Part Two in a Three Part Series on C.S. Lewis and Sigmund Freud
As I noted in the first part of this series, Freud uses two main theories concerning the origins of religion. Having addressed the first in the former part of the series, I shall now address the second one. Freud backs up his position with another argument, that of projection (21).
According to Freud, we wish for a great father in the sky to protect us from the things we cannot control. He suggests that this is merely an extension of the childhood notion that one’s father will protect one from anything bad that might happen. One’s earthly father cannot protect against great problems such as death and evil, so we move on to project a “great father” to take care of that. Now it is true that a religion like Christianity does indeed apply a lot of father imagery to God, but should this be cause to disturb the believer? If God is the creator of everything, would it not make sense that our earthly father has some of the attributes of our heavenly Father? According to Lewis, everything on earth has some hint of the goodness of God. Even bad actions are based on the pursuit of something good, he asserts, but that good has been distorted, abused or otherwise corrupted (44). Therefore, it makes sense that a human father’s attributes might be somewhat of a microcosm of the creator who made him; the earthly form may be a corruption of the Heavenly one, but that does not rule out its connection. Moreover, is it that hard to imagine that God would make us in a way that has a tendency to “project” the macrocosm? Surely God would make us inclined to look for Him (Hick 35), even if He wished to keep the universe relatively religiously ambiguous for the purpose of preserving free will or for some other reason.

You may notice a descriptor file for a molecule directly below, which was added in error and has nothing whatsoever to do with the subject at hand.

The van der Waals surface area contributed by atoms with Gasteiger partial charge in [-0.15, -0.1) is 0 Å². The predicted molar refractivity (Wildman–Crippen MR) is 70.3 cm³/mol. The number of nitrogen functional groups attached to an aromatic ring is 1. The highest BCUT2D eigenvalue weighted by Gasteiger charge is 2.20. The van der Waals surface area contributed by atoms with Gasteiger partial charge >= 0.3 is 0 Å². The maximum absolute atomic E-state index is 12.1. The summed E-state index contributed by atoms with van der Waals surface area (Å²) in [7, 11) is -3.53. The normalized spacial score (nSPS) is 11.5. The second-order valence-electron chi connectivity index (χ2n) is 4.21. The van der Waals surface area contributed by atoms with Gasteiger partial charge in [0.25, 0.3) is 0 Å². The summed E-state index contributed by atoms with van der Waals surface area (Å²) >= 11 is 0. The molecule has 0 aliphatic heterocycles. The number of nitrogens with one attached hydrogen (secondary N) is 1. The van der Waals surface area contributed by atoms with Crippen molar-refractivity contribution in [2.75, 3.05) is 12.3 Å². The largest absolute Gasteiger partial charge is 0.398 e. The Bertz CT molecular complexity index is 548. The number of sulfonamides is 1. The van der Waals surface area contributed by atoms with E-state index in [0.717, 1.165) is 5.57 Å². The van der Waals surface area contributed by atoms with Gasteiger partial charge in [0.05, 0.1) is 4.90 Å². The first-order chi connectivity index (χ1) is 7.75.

We run into a problem here that Freud simply cannot mount. If the Christian claim is right, and God created us, it is impossible for us to reason ourselves beyond God, and therefore anything that we look at can be argued to be “tainted” by being only the creation looking at the creator. If God has created everything, including our reason, how can we ever presume anything we think is not influenced by God? Freud even noted, in defense of psychoanalysis, that those who disagreed with him would likely use his very own system of psychoanalysis to argue against his points (47), just as I have done above.